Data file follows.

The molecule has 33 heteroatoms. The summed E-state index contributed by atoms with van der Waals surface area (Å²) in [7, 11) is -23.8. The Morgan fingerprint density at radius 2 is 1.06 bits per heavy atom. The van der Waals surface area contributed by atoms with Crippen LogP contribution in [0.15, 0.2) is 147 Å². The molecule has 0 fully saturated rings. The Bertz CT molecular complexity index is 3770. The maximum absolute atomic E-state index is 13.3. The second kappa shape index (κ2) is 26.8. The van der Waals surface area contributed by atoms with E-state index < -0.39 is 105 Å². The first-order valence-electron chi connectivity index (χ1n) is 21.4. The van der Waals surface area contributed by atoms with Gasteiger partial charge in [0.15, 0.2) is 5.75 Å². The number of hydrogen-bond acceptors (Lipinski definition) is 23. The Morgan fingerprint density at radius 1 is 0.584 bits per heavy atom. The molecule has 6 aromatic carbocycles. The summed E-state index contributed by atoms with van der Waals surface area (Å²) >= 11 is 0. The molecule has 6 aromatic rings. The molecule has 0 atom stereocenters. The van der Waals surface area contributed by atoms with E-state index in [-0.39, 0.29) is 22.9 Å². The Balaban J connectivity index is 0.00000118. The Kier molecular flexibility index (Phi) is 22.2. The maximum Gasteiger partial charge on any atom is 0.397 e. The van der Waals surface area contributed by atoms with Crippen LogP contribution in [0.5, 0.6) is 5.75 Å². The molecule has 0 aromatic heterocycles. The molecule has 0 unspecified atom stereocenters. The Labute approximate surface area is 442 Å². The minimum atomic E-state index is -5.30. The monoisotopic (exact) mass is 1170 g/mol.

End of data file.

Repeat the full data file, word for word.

The molecule has 33 heteroatoms. The summed E-state index contributed by atoms with van der Waals surface area (Å²) in [7, 11) is -23.8. The Morgan fingerprint density at radius 2 is 1.06 bits per heavy atom. The van der Waals surface area contributed by atoms with Crippen LogP contribution in [0.15, 0.2) is 147 Å². The molecule has 0 fully saturated rings. The Bertz CT molecular complexity index is 3770. The maximum absolute atomic E-state index is 13.3. The second kappa shape index (κ2) is 26.8. The van der Waals surface area contributed by atoms with E-state index < -0.39 is 105 Å². The first-order valence-electron chi connectivity index (χ1n) is 21.4. The van der Waals surface area contributed by atoms with Gasteiger partial charge in [0.15, 0.2) is 5.75 Å². The number of hydrogen-bond acceptors (Lipinski definition) is 23. The Morgan fingerprint density at radius 1 is 0.584 bits per heavy atom. The molecule has 6 aromatic carbocycles. The summed E-state index contributed by atoms with van der Waals surface area (Å²) >= 11 is 0. The molecule has 6 aromatic rings. The molecule has 0 atom stereocenters. The van der Waals surface area contributed by atoms with E-state index in [-0.39, 0.29) is 22.9 Å². The Balaban J connectivity index is 0.00000118. The Kier molecular flexibility index (Phi) is 22.2. The maximum Gasteiger partial charge on any atom is 0.397 e. The van der Waals surface area contributed by atoms with Crippen LogP contribution in [0.5, 0.6) is 5.75 Å². The molecule has 0 aromatic heterocycles. The molecule has 0 unspecified atom stereocenters. The Labute approximate surface area is 442 Å². The minimum atomic E-state index is -5.30. The monoisotopic (exact) mass is 1170 g/mol.